This article originally appeared on BikeRadar
The aim with Wilier's new Cento10 Air was to improve on the aero advantages of the previous model, while adding a layer of comfort from its SR all-rounder.
- Highs: Light, lively, fast and fun
- Lows: Braking needs careful set up to avoid noise
- Buy if: You want an aggressive-riding race machine with an aero advantage
At 990g, the frame sinks below the 1kg watermark, which is impressive for a wind-cheating design. To reduce weight, Wilier has worked on the details – metal inserts have been simplified, and it's switched to Shimano's direct-mount brake standard with the bonus of improved tyre clearances, being able to take 28mm rubber.
The biggest aero gain comes from the one-piece Alabarda bar-stem. This integrates all the cables through the head tube, with the cables sitting forward of the D-shaped steerer tube before passing either side. The stem sits inline with the horizontal bar, reducing frontal area. The stem is set at 10.3 degrees (standard is 6 degrees), which puts the bar 1.8cm lower. Under the stem is a hollow slot sized to fit a Di2 control box and threaded inserts for a mount for a head unit of your choice.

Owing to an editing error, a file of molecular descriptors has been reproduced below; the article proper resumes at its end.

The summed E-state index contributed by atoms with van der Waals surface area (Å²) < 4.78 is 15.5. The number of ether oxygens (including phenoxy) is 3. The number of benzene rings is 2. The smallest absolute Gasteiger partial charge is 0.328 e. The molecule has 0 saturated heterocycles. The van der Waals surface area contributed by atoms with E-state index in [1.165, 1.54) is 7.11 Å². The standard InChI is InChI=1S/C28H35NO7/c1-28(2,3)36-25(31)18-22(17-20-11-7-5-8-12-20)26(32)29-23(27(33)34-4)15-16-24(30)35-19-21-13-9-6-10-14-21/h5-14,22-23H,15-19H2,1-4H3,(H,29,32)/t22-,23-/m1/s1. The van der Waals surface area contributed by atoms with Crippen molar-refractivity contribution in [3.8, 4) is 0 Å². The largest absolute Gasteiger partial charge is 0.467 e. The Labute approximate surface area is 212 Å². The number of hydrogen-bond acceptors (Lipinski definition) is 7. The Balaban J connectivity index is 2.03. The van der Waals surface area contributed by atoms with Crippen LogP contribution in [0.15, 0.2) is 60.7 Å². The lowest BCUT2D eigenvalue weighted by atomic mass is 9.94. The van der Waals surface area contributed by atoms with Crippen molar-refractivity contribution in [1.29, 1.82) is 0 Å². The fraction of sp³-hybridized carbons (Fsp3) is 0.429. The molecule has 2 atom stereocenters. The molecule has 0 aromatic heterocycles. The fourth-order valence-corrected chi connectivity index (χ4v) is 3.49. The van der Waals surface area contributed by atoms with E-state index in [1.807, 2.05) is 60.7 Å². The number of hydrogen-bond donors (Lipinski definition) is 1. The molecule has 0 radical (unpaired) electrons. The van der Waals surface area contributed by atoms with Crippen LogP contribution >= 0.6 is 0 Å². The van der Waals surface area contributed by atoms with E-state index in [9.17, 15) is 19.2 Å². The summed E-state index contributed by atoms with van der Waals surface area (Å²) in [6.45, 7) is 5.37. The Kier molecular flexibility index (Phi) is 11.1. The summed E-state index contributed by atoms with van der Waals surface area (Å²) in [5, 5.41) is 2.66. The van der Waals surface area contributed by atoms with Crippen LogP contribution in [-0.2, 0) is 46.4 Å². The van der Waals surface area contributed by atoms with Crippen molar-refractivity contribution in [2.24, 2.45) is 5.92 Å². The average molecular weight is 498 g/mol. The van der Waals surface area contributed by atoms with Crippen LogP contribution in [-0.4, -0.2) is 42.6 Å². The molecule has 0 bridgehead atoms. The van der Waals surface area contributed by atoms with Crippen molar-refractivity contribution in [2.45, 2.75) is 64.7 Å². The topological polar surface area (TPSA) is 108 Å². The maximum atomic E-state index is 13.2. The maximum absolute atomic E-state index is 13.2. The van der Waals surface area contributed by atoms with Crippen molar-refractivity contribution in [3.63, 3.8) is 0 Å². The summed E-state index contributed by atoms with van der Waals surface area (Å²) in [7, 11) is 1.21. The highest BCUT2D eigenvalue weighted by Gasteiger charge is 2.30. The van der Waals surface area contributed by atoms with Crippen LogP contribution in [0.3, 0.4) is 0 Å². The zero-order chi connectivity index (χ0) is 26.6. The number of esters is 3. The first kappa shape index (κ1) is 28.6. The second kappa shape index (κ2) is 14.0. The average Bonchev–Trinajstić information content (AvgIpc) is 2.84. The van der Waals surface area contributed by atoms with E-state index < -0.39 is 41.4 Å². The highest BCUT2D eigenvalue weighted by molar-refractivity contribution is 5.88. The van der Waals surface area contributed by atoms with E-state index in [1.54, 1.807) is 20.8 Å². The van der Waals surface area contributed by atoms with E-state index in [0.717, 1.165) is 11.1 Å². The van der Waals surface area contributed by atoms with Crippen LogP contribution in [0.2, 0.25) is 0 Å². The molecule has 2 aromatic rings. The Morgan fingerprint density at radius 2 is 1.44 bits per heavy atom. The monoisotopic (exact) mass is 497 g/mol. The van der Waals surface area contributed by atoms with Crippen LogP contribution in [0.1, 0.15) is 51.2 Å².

We were impressed with the smoothness of the ride, for a race bike, and the front end provided a great balance between comfort and stiffness. Out of the saddle honking up a climb, the bar has just enough give, yet when you're down in the drops there's plenty of controlled buzz-killing compliance.
The Wilier Triestina Cento10 Air is equipped with Shimano's 9100 Dura-Ace. The whole system feels sharp, the brake actuation comes in earlier and there's more definition when shifting. The rear mech switches to the Shadow design from mountain bikes, which gives it a lower profile. In all but the lowest sprockets the mech sits inside the outer edge of the chainstays, offering better protection should you crash.
The brakes are perhaps the best standard callipers we've tried to date. The carbon Mavic Cosmic wheels are a new-for-2017 shape, with a sculpted, blunted profile with a wider 17mm internal diameter. They feel smooth, with a quick pick-up at the freehub, and not overly stiff. At 1,650g a pair for a 45mm-deep set of wheels they're suitably light, too.
We aren't enamoured with Exalith brake tracks – when operating perfectly you get a satisfying buzz, but this can change into an ear-piercing screech when making harder efforts.
We wouldn't expect to praise an aero bike with terms like 'nimble', 'agile' and 'fast handling', but the Cento10 is all of those things. The short (407mm) stays and wheelbase imbue it with far more of a fun factor than your average head-down-power-on aero race bike.